Applying the brake

Finally, after months if not years of faffing around, we to an electric car today, a second-hand Nissan Leaf. This purchased, on the recommendation of a friend of ours, from Cleevely Electric Vehicles in Cheltenham, where the whole horrible, for me, business of buying a new car was dealt with pleasantly, swiftly and efficiently. Our hand was forced by our remaining car packing up in spectacular fashion in Nottingham a couple of weeks ago. As most of our journeys are less than a 30-mile round trip and start and finish from home and as we have solar panels and as the price of petrol is going through the roof, it seemed like a no-brainer. There are, however, a few things to get used to.

The first is that there’s a stubby little thing where the gear lever normally is. To put it in drive (forward) you pull it back, to put it in reverse you push it forward. There must have been a good reason for this counter-intuitive alignment. I dare say I’ll get accustomed to it, hopefully before I demolish the garden fence or crash into the dustbins.

There is a key, sort of, but you don’t insert and turn, old-school-style: it only has to be in the car, or perhaps merely near the car. I’m a natural pessimist so can already see several lost-key situations developing. Don’t ask what form they might take as my imagination hasn’t yet processed all the possible permutations. I’ll let you know when they start happening. We have one spare key but I think we probably need half a dozen. At least.

My faith in the car which packed up earlier this month had already sunk to the point that I’d make sure I had warm or waterproof clothes in it in expectation that I’d need to spend time hanging around waiting for the AA when it broke down, or perhaps need to walk home. I feel no such worries with this one. However, I think it would be wise to pack food, drink and reading material. I had to stop en route back from Cheltenham to charge it at Membury Services and the cost of the coffee, the pastry and the newspaper I bought to pass the time was more than the electricity. Indeed, it possibly increased the total transaction to what it would have been just for some petrol. Perhaps I just need to exercise more self-control. There are few things more expensive than coffee in motorway service stations, unless it’s the pastries. Even the newspapers cost more, or seem to.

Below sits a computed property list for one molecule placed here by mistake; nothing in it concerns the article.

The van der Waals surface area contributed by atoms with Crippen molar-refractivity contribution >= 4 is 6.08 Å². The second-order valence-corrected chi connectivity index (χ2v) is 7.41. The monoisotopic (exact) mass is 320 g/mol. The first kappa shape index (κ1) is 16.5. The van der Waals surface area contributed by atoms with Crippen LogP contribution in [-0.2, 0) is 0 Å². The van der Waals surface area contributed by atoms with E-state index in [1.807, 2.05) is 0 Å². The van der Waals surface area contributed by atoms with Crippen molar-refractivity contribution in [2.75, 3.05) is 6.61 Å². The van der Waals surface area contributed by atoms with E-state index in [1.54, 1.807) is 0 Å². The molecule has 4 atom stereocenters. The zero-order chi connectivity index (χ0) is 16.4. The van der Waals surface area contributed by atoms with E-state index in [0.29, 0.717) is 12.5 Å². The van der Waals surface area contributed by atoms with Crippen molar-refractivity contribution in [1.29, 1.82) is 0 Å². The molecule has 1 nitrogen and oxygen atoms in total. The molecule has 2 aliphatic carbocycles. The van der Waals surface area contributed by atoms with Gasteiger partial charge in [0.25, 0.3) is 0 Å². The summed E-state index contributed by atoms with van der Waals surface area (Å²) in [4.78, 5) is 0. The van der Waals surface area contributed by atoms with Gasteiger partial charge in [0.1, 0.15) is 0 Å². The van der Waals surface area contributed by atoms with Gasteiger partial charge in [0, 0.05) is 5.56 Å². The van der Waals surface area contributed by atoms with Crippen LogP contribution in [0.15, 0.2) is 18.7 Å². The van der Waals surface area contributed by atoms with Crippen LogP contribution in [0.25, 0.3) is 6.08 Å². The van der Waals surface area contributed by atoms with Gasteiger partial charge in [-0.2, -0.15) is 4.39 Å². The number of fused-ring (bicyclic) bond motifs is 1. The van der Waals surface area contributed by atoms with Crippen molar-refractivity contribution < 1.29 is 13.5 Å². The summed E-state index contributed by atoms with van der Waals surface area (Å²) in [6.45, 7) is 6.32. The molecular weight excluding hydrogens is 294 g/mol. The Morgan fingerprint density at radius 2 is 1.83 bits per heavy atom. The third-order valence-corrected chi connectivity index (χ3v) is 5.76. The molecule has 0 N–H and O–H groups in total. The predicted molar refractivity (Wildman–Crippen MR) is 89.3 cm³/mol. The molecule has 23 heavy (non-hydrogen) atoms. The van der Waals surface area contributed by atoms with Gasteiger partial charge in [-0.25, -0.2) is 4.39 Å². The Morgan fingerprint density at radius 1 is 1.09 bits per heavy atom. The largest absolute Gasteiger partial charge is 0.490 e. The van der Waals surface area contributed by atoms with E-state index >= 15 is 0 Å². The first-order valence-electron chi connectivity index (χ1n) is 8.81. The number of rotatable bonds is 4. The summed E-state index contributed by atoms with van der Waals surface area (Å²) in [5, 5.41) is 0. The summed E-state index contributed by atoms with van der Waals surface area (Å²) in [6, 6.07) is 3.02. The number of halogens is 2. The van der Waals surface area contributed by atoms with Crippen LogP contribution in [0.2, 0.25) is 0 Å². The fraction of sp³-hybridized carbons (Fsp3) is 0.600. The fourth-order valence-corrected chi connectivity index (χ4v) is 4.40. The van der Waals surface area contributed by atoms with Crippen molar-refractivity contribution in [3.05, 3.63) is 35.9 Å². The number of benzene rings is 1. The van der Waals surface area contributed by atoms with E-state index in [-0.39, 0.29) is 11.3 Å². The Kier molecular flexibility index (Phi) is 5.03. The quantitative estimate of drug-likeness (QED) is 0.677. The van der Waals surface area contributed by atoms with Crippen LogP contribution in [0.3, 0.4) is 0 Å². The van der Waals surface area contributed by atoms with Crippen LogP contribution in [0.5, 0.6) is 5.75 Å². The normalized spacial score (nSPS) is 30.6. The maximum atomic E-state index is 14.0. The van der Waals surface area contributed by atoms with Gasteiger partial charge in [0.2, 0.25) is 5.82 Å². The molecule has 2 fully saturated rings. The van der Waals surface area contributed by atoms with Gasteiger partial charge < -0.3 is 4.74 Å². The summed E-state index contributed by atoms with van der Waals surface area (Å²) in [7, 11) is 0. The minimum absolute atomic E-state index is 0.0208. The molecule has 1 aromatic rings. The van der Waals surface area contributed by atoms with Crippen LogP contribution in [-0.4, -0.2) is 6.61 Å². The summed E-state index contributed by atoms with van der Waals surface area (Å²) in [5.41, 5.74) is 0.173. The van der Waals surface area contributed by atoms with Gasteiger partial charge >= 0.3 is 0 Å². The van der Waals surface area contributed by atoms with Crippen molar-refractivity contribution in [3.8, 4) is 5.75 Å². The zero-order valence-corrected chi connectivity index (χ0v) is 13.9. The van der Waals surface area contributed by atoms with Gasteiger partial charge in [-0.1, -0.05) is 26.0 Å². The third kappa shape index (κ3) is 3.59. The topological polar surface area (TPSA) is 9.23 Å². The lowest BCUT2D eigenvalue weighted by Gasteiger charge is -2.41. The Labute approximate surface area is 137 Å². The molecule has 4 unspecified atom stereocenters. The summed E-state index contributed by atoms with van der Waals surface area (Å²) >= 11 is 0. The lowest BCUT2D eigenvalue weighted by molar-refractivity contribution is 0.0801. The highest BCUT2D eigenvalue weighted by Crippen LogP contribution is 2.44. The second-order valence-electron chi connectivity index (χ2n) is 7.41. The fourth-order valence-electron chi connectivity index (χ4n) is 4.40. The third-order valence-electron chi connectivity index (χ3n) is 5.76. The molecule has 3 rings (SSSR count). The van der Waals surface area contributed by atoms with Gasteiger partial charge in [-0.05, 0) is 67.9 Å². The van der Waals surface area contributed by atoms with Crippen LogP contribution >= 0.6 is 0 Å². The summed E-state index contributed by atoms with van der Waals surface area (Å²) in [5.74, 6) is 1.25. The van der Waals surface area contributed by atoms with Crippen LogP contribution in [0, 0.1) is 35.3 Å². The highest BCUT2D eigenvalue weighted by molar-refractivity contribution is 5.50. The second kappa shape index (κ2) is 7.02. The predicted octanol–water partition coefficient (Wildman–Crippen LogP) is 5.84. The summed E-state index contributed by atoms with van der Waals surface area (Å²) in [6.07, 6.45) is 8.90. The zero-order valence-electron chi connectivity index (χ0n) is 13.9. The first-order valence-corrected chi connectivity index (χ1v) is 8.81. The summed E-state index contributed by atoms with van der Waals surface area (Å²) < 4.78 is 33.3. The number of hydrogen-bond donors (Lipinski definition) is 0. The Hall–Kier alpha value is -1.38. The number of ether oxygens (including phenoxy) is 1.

The final life-adjustment I’m going to have to make is remembering that the handbrake is operated by the left foot. Pulling out of a parking bay in Hungerford High Street this afternoon I forgot to disengage this and drove most of the way up to the pool before I realised. Yes, OK, there was a repeating bleep; yes, all right, there was a flashing light; yes, I know, partly because of my inattention to these things I ended up in the mess I did in Nottingham earlier this month. I think there must be something wrong with my mind: as previously mentioned, I generally believe that the worst is going to happen yet when confronted with a warning that it is actually happening to me right now, I’m supremely capable of ignoring it. Perhaps I’m sunk deeper into a trough of pessimism than I dare admit so that, when things go wrong, rather than dealing with them I just say, with an Eeyore-like fatalism, “told you so.” Anyway, I finally reacted, worked out what had happened and dealt with it. The car seems none the worse.

This is more than can be said for another car which, about 35 years ago, I drove with the handbrake on not a few hundred yards but the whole way across Belgium: not the biggest country in Europe, but even so.

I was hitching – as one did in those days – from Amsterdam to Paris and got picked up near the Dutch/Belgian border by a guy in a battered estate car with German plates. He spoke German (which I don’t), very heavily accented French and no English, or none that I could understand. His face was creased with tiredness and his hair was standing on end – he was not unlike me in that respect – but he also had a wild expression in his eyes that seemed to be due to more than just exhaustion.

“Can you drive?” he asked.

I said I could.